Police are still cautioning against vigilante groups out to expose alleged online sexual predators in the wake of a Kamloops man who sent pictures in his B.C. Sheriffs’ uniform to what he thought was a 14-year-old girl.
Mitchell Shelswell, a Penticton man formerly of Creep Catchers, which is now operating as a separate branch in the Okanagan called Creep Hunters, was part of the team that lured the Kamloops man. (Read more on Shelswell’s involvement here: Penticton vigilantes out to expose alleged sexual predators)
The man allegedly sent pictures of himself in a B.C. Sheriffs’ uniform as well as nude photos to what he thought was an underaged girl on Craigslist.
“We were just in shock when we saw that (the sheriffs uniform). We couldn’t believe it,” Shelswell said.
In a press release following the arrest of George Torresani, a 48-year-old Surrey man who police said performed a sex act live via webcam to a fictitious 13-year-old girl, the RCMP addressed the groups out to expose online predators and their emerging popularity.
“The police do absolutely recognize the need to pursue individuals who look to prey on our children. However, given the tremendous risks for public safety should these vigilante confrontations go horribly wrong, or for the true predators to walk away without being prosecuted, this is a job that should be left to the police,” said Sgt. Hernan Topacio, who heads the B.C. Integrated Child Exploitation Unit.
The task force has been in operation in B.C. since 2011, and the ICE unit is a group of highly-trained sex crime investigators seeking to identify, engage with and prosecute the “worst of the worst offenders — adults who are looking to meet children on the internet for a sexual purpose.”
“We acknowledge we have a common goal with vigilante groups in identifying child predators,” Topacio said. “Having been in the BC ICE team for a number of years now, I know from experience that perpetrators will not stop targeting children simply by being identified publicly through social media or other means. The greater focus needs to be placed in identifying and rescuing victims and ensuring that perpratrators are not able to victimize further. Any effort should certainly extend beyond just the initial public identification.”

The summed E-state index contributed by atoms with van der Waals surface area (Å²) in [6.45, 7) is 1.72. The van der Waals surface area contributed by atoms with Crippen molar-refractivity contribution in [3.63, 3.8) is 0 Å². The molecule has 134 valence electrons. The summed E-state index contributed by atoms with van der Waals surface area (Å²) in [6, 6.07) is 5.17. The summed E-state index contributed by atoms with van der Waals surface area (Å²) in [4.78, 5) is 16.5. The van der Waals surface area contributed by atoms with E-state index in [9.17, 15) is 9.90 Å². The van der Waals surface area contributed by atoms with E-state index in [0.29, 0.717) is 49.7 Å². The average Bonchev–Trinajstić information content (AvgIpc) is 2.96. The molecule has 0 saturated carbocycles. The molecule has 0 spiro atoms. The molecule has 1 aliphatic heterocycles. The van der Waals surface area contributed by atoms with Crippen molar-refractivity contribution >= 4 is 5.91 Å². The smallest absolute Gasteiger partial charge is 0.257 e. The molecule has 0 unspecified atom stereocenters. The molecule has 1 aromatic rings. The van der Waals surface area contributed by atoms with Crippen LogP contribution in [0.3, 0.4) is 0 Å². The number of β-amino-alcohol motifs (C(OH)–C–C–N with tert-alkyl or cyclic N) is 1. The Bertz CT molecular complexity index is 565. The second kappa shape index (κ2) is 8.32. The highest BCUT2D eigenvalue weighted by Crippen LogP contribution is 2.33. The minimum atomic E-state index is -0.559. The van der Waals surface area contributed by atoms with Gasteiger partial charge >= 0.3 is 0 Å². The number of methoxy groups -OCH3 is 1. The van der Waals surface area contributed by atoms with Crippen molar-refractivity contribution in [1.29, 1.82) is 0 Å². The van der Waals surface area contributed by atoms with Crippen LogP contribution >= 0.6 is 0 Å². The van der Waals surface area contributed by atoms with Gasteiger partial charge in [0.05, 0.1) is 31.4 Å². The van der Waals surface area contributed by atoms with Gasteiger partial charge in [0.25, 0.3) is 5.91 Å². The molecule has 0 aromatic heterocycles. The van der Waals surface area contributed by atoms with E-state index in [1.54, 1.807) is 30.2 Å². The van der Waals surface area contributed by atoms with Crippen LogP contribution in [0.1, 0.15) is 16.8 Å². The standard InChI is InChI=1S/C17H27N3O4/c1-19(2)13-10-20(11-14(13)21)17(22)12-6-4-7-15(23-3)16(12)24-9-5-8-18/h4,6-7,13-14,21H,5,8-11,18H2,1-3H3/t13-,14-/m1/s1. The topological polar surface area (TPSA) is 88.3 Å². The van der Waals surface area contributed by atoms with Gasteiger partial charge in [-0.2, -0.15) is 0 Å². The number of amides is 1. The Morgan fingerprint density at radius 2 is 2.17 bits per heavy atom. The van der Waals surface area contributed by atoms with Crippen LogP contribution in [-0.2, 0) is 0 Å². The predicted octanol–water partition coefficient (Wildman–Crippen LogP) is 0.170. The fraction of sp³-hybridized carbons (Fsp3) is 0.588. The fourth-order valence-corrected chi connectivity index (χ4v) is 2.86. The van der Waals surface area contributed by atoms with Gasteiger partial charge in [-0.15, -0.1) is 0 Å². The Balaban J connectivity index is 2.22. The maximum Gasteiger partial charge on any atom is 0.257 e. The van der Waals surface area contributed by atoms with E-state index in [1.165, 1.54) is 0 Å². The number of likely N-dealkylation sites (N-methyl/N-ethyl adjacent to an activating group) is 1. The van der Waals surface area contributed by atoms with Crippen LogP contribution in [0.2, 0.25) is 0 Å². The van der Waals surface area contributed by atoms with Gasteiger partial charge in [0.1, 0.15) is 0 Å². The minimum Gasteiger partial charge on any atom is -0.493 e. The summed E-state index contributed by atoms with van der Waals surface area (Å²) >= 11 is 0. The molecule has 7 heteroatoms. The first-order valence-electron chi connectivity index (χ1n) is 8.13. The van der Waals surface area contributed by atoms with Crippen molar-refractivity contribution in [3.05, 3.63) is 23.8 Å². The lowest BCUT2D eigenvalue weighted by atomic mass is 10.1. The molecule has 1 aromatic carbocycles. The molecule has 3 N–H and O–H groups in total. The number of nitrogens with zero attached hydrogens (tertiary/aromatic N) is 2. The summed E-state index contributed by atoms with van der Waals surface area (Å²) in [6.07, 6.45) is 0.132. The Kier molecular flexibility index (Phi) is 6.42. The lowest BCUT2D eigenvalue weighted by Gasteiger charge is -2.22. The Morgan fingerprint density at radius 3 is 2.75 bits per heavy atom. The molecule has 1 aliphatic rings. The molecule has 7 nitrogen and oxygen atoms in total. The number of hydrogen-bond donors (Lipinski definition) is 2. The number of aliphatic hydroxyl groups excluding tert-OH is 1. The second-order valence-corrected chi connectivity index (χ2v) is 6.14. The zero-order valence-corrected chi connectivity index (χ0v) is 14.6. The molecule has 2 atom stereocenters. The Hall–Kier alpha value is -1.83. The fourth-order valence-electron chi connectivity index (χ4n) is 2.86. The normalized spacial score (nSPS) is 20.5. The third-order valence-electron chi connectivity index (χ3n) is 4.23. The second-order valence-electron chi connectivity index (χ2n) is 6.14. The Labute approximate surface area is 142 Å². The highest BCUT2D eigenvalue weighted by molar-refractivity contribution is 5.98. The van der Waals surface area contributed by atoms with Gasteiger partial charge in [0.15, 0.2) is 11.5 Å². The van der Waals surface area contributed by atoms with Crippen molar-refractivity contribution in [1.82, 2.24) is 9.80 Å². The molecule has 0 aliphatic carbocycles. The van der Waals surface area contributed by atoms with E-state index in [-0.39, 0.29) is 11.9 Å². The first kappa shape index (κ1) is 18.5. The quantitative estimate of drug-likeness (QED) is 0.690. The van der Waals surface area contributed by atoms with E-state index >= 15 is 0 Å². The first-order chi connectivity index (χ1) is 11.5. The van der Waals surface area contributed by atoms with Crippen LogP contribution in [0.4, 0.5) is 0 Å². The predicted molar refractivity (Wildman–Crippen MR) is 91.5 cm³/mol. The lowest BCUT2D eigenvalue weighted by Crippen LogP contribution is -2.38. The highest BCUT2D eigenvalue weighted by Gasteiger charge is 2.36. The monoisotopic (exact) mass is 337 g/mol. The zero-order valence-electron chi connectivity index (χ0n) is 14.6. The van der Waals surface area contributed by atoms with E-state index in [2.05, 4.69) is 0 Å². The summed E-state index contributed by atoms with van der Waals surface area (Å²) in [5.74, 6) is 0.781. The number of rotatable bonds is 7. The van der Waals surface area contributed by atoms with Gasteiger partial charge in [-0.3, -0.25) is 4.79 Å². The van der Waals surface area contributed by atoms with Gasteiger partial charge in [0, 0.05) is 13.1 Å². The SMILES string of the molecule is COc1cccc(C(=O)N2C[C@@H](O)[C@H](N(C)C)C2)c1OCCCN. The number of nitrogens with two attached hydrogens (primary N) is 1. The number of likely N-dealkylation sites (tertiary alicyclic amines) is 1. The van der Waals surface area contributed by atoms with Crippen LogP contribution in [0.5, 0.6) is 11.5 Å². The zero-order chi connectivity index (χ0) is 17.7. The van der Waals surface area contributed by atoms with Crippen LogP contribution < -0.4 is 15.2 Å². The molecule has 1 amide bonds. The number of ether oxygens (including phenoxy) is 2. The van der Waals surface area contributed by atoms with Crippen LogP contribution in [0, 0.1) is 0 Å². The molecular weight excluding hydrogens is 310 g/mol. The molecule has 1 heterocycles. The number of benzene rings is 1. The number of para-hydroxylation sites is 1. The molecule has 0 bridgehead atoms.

Shelswell noted the RCMP agreeing there is a common goal with the groups already indicates a shift in language.
“That’s a change of attitude from a month ago really, that’s good to hear something like that,” Shelswell said. “I’ve talked to some police officers personally and there is a difference of opinions, some of them actually love what we’re doing, but they can’t say it publicly.”
The group is open to the possibility of modifying their methods to address the concern. Promoting that repeat offenders find counselling when they are confronted is one action Shelswell’s group is currently considering.
The possibility of those getting exposed suffering from mental health issues or becoming suicidal is another debate which has been brought up.
“It could be a possibility of something like that happening. It has been mentioned to me before,” Shelswell said.
Creep Hunters is currently working with police, Shelswell said, in light of the exposure of the man from Kamloops. He said an investigator spoke with the seven members of the group and charges may be considered for the man.
“We’re always going to be growing and evolving,” Shelswell said, noting a chapter just opened up in Vancouver.
He has received negative reactions online as well, but Shelswell said the good comments overwhelm the negative ones.